Biomass pyrolysis produces liquid oils, solid charcoal, and gaseous compounds by heating biomass at temperatures between 650 and 800 °C and pressures between 0.1 and 0.5 MPa (Demirbaş 2001). The process occurs in the total absence of oxygen, except in cases where partial combustion is allowed to provide the thermal energy needed for the process (Parthasarathy and Narayanan 2014). Methane and other hydrocarbon gases can be steam reformed, and the WGS reaction can be used to produce even more hydrogen. After CO is converted into CO2, the desired purified H2 is obtained by pressure swing adsorption (PSA). The yield of hydrogen production from biomass pyrolysis depends on the type of feedstock, the type of catalyst used, the temperature and the residence time (Demirbaş 2001).
Biomass gasification is the thermochemical conversion of biomass into a gaseous fuel (syngas) when it reacts with air or steam. The process takes place at temperatures ranging from 500 to 1400 °C and operating pressures ranging from atmospheric to 33 bar depending on the plant scale and the final application of the produced syngas. The type of reactors used is dependent on the flow and velocity of the gasifying agent (Iribarren, Susmozas et al. 2014). The three main types of reactors used for biomass gasification are fixed bed, fluidised bed, and indirect gasifiers.
The syngas is treated similarly to the product gas of the pyrolysis process. However, the key parameters influencing hydrogen yield are biomass type, particle size, temperature, steam-to-biomass ratio, and catalyst type (Fremaux, Beheshti et al. 2015). The hydrogen yield is much higher for steam gasification than fast pyrolysis, and the overall efficiency can reach up to 52%, making it a viable source of renewable hydrogen (Parthasarathy and Narayanan 2014).
2.2.2 Water splitting
Water is one of the most abundant and inexhaustible raw materials on earth and can be used for H2 production through water-splitting processes such as electrolysis, thermolysis and photo-electrolysis (Steinfeld 2005). Provided that the required energy input is supplied from renewable energy sources, the produced hydrogen will be the cleanest energy carrier in use.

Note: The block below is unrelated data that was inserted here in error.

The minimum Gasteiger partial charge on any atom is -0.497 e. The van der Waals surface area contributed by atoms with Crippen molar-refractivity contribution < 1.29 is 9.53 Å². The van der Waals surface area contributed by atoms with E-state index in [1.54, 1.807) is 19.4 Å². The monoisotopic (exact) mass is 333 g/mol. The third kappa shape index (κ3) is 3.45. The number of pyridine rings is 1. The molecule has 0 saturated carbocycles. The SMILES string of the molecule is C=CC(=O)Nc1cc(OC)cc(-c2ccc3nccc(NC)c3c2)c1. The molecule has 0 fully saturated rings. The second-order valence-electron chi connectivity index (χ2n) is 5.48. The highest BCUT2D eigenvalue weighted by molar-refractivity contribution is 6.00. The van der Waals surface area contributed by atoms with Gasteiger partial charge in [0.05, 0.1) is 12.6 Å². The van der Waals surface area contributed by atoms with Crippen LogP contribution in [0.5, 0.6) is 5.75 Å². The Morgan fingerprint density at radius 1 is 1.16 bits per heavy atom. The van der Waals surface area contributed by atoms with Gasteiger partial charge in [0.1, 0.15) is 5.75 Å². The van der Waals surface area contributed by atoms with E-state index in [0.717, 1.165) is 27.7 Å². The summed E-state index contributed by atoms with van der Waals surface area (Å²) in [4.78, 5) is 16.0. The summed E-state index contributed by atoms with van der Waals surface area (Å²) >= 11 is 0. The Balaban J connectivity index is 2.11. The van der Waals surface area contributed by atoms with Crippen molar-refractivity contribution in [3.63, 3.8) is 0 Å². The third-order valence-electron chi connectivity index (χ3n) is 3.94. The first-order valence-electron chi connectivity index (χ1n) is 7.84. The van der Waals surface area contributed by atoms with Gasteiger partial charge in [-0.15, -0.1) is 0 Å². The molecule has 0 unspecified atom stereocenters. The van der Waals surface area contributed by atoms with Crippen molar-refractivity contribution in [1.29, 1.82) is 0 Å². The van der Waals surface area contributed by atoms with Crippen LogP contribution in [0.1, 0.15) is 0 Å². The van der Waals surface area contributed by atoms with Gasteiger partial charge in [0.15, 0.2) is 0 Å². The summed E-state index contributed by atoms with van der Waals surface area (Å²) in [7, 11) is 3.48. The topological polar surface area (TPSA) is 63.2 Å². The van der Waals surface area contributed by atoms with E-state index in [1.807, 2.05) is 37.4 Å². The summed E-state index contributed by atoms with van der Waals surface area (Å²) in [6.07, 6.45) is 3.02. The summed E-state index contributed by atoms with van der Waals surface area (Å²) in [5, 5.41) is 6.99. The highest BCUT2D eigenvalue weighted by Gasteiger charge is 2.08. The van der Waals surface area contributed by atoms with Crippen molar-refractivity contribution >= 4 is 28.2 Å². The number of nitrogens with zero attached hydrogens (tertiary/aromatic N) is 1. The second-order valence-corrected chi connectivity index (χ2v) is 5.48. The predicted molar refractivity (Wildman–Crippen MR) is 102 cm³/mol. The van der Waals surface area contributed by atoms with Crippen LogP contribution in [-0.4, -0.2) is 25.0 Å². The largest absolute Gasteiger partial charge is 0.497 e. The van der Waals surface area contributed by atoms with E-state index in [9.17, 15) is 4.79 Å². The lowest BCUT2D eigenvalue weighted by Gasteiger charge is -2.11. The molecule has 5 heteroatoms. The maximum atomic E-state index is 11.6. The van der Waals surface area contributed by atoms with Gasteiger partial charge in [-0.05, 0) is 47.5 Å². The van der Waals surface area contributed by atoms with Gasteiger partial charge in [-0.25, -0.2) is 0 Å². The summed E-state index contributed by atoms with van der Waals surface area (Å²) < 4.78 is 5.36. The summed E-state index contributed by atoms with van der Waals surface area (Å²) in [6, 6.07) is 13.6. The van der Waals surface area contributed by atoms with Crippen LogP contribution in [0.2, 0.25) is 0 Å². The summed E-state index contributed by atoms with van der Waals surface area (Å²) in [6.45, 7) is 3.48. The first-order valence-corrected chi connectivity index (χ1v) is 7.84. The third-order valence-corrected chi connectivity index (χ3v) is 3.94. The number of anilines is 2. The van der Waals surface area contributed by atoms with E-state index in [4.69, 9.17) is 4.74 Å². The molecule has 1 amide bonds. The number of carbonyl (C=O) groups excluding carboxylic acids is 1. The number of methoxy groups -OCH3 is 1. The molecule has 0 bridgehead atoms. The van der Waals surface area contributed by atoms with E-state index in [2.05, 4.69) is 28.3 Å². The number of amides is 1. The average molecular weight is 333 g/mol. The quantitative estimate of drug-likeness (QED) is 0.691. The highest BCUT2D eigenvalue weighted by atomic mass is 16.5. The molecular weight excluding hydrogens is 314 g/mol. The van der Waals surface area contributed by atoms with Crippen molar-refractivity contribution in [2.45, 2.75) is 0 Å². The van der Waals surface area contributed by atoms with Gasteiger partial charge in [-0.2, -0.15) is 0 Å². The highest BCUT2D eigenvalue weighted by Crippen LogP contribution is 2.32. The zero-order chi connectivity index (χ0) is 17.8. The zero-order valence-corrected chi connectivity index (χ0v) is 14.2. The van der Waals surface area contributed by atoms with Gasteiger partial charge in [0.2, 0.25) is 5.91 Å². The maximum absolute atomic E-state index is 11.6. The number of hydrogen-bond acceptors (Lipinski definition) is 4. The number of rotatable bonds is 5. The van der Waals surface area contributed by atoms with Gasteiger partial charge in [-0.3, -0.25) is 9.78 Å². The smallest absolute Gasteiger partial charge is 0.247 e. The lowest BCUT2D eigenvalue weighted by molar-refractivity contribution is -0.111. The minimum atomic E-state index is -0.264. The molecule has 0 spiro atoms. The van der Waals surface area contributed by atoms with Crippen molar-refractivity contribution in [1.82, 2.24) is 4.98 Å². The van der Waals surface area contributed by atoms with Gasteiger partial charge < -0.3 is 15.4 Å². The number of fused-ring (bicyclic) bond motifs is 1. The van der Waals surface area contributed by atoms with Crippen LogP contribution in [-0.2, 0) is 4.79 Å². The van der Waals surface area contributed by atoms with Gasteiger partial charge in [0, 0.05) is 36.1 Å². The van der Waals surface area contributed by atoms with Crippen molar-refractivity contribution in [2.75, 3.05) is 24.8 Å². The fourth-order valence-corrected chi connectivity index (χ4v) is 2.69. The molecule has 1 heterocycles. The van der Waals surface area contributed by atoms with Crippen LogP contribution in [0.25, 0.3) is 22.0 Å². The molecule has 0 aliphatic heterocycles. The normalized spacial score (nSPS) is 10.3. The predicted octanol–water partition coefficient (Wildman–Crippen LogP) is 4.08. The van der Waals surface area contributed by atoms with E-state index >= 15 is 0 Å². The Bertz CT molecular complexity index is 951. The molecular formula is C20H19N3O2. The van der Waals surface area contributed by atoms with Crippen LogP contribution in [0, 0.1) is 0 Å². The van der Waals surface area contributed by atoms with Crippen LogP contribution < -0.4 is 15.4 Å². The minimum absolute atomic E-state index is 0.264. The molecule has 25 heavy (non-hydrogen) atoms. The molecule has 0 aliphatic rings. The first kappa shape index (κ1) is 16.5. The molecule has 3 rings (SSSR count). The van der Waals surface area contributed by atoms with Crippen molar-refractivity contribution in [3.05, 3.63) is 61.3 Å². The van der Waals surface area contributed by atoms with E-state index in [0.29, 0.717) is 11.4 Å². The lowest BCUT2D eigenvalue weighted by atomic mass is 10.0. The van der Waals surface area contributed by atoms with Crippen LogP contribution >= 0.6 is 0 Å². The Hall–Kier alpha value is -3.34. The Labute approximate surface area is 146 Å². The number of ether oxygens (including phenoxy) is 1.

Electrolysis is an established and well-known method, constituting the most effective technique for water splitting. The electrolyser consists of a DC source and two noble-metal-coated electrodes, which are separated by an electrolyte. The reaction is very endothermic. So, the required energy input is provided by electricity (Rossmeisl, Logadottir et al. 2005). Generally, when an electrical current is applied to water, it splits, with hydrogen produced at the cathode and oxygen released at the anode (Levene, Mann et al. 2007). The efficiency of electrolysis is determined by the amount of electricity used to produce an amount of hydrogen. The efficiency of water electrolysers is currently in the range of 60 to 80 %, depending on its method (Adolf, Balzer et al. 2017).
Alkaline electrolysis cells (AEC), polymer electrolyte membrane (PEM), and solid oxide electrolysis cells (SOEC) are the most developed and widely used electrolysis technologies to date. In a PEM electrolyser, water is introduced at the anode, where it splits into protons (hydrogen ions H+) which then pass through the membrane to the cathode and form H2 and O2 that remains back with water. In an AEC and SOEC, water is introduced at the cathode where it splits into H2 (which is isolated from water in an external separation unit) and hydroxide ions (OH–), which then pass through the aqueous electrolyte to the anode, where it is converted to O2 (Rossmeisl, Logadottir et al. 2005).
Although electrolysis can generate extremely pure hydrogen from water, electrolysers’ high electricity consumption prevents the production cost from competing with other large-scale technologies (Dönitz and Erdle 1985). However, if the electrical energy is provided by renewable sources such as hydro-, wind-, and solar power, the H2 produced is the cleanest energy carrier. It can store excess electricity and improve the plant load factor and efficiency on a small scale (Liu, Zhu et al. 2014, Parthasarathy and Narayanan 2014). In this way, water electrolysis offers a more sustainable and cost-effective option.
Thermolysis is the process of heating water to a high temperature until it decomposes into hydrogen and oxygen. Despite its simplicity, water does not decompose until it reaches a very high temperature, usually over 2500 °C (Funk 2001). Since such high primary energy expenditures could not be met with renewable heat sources, multiple thermochemical water-splitting cycles have been proposed to lower the temperature and increase the overall efficiency. Thermochemical cycles consist of a series of chemical reactions at various temperatures. They are one of the most promising ways through which heat is converted into chemical energy in the form of hydrogen (McKendry 2002).
In general, photolysis occurs when visible light energy is absorbed with the aid of photo-catalysts and is then used to decompose water into H2 and O2. Semiconducting materials absorb sunlight, and the water splitting mechanism is similar to that of electrolysis (Kothari, Buddhi et al. 2008).
2.3 Overall comparison
The three hydrocarbon reforming methods, which include steam reforming, partial oxidation, and autothermal reforming, constitute a mature and highly developed hydrogen production technique through infrastructure that already exists. Compared to renewable methods, these methods have an efficiency of up to 85%, making them the most viable and advantageous approach. On the contrary, the reliance on fossil fuels, together with the CO2 by-product emitted into the atmosphere during the reforming process, are the major constraints that have prompted most studies to look into alternative, sustainable methods. Since fossil fuels are currently used as both reactants and fuel for the process, these methods’ cost is very reliant on their price and availability (Nikolaidis and Poullikkas 2017).